JOHN MORTON: Well right. I mean you know the newspaper business is different, say, from your average green bean canner. I mean I recall, you know, years ago when I used to spend a lot of time on Wall Street trying to talk institutions into investing in newspaper companies, I met you know one analyst who said well he really likes newspapers because when times get tough they can always cut loose some reporters and editors who, after all, aren't revenue-producers. And you know and, and that's I think, you know, a fairly typical attitude as though these folks don't produce revenues. Well of course they produce revenues! I mean what do they think they're selling out there?
BOB GARFIELD:When Jay Harris left the San Jose Mercury because of the profit pressures which he said would put an undue burden on the editorial operations--
JOHN MORTON: Yeah.
BOB GARFIELD: -- he was roundly applauded by editors around the country; in fact literally got a standing ovation when he spoke at the American Society of News Editors.
JOHN MORTON: Right.
BOB GARFIELD: Can the editorial side of newspapers stand up to their publishers and stand up to Wall Street or are they just going to have to take their licks?
JOHN MORTON: They'll just have to take their licks. I mean I, I think what Jay did was very symbolic and I think it may have given some newspaper executives some pause [LAUGHS] - but-- how can you stand up to Wall Street if they hand you the pink slip? [LAUGHS] I mean it's-- there's not much that you can do about it.
BOB GARFIELD: John Morton, thanks very much for joining us.
JOHN MORTON: All right. Bye.
BOB GARFIELD:Securities analyst John Morton runs Morton Research. Joining me now is Mike Burbach, editor of the Columbus, Georgia Ledger-Enquirer, a Knight-Ridder paper where budget cuts have found their way into the newsroom. Mike what's the damage so far?
MIKE BURBACH: We took one position out of the editorial page; we took one position out of the copy desk; and we took one-- the person whom we let go was a community reporter.
BOB GARFIELD: So is there anything that you're not covering that you would have otherwise covered if the times weren't so lean?
MIKE BURBACH: Not yet. We're doing our best to try to make our cutbacks and our trims invisible to readers.
BOB GARFIELD: What about the news hole? I imagine that has been shrinking somewhat.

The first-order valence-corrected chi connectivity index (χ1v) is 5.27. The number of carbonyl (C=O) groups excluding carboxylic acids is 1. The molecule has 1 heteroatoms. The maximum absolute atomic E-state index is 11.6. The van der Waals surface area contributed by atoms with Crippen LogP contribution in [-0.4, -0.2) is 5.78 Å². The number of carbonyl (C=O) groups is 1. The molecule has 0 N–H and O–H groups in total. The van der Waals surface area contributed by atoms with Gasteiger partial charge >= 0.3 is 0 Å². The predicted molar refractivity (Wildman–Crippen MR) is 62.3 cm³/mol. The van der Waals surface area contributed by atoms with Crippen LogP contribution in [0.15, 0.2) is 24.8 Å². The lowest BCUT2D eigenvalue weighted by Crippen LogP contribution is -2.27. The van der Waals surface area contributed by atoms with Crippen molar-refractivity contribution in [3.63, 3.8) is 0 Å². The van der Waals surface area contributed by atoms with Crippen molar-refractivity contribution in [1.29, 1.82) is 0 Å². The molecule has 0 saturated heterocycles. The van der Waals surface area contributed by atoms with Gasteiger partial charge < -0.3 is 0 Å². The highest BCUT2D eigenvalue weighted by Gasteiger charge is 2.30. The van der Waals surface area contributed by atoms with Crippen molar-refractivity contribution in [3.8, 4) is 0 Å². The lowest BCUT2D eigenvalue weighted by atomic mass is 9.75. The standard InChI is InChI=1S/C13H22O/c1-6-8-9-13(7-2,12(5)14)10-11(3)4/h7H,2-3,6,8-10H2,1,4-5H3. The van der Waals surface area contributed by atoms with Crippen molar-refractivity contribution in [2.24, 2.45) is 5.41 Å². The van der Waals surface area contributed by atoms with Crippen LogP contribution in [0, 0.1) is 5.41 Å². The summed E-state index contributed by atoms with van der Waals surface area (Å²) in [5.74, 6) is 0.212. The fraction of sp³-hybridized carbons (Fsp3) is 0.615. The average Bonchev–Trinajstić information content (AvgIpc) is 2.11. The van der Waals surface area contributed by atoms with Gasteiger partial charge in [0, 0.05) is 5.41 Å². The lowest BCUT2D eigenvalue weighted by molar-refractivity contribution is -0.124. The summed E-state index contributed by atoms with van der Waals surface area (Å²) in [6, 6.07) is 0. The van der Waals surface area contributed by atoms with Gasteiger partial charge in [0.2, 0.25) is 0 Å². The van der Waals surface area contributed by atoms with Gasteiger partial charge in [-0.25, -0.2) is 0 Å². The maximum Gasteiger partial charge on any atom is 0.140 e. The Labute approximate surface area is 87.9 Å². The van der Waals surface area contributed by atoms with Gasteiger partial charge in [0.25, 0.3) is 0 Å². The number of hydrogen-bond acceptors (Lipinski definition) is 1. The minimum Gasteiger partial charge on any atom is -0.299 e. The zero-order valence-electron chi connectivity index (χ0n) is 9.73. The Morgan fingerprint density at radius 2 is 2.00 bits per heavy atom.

MIKE BURBACH:I think if we really got down and analyzed the heck out of it, we would find that we have somewhat less news hole this year than last year, but not by a huge amount.
BOB GARFIELD: Do you know what the profit margins are-- that your publisher has to meet [...?...]. [BOTH SPEAK AT ONCE]
MIKE BURBACH: I do.
BOB GARFIELD: Have you been meeting them the last four years?
MIKE BURBACH: We have!
BOB GARFIELD:And is the expectation from Knight-Ridder that they - your margins increase; that you stay stable? Are they willing to give you the benefit of the doubt in this recessionary period? What, what are you hearing from above?
MIKE BURBACH: Well it's no secret at all that Knight-Ridder has set goals to out-perform its peers, and to do that you have to keep improving your financial performance, so-- no, they expect us to do better.
BOB GARFIELD: Have you had to bite your lip to senior management?
MIKE BURBACH:No, I'm not biting my lip. You know I don't spend any time whining, because I figure that's a waste of my energy and everybody else's. I don't like cuts. I would rather that I had, you know, one of the millions that we send to Knight-Ridder shareholders. But I don't. I'd rather I was 6' 6" and could dunk a basketball but I'm not.
BOB GARFIELD: And of those 52,000 subscribers have you gotten a single letter complaining about what's missing from the Ledger-Enquirer?
MIKE BURBACH: Nope.
BOB GARFIELD: Do you run Beetle Bailey?
MIKE BURBACH: Beetle Bailey? Yep, we still run Beetle.
BOB GARFIELD: What would happen if you dropped Beetle Bailey?
MIKE BURBACH: I don't [...?...]. [BOTH SPEAK AT ONCE]
BOB GARFIELD: How many letters would you get?
MIKE BURBACH: How many letters would we get if we dropped Beetle? We'd probably get a few hundred, which is quite a few for a paper our size.
BOB GARFIELD: Mike Burbach, thanks for joining us.
MIKE BURBACH: Yup. Thank you. Good luck.
BOB GARFIELD: Thank you. Mike Burbach is editor of the Columbus, Georgia Ledger-Enquirer.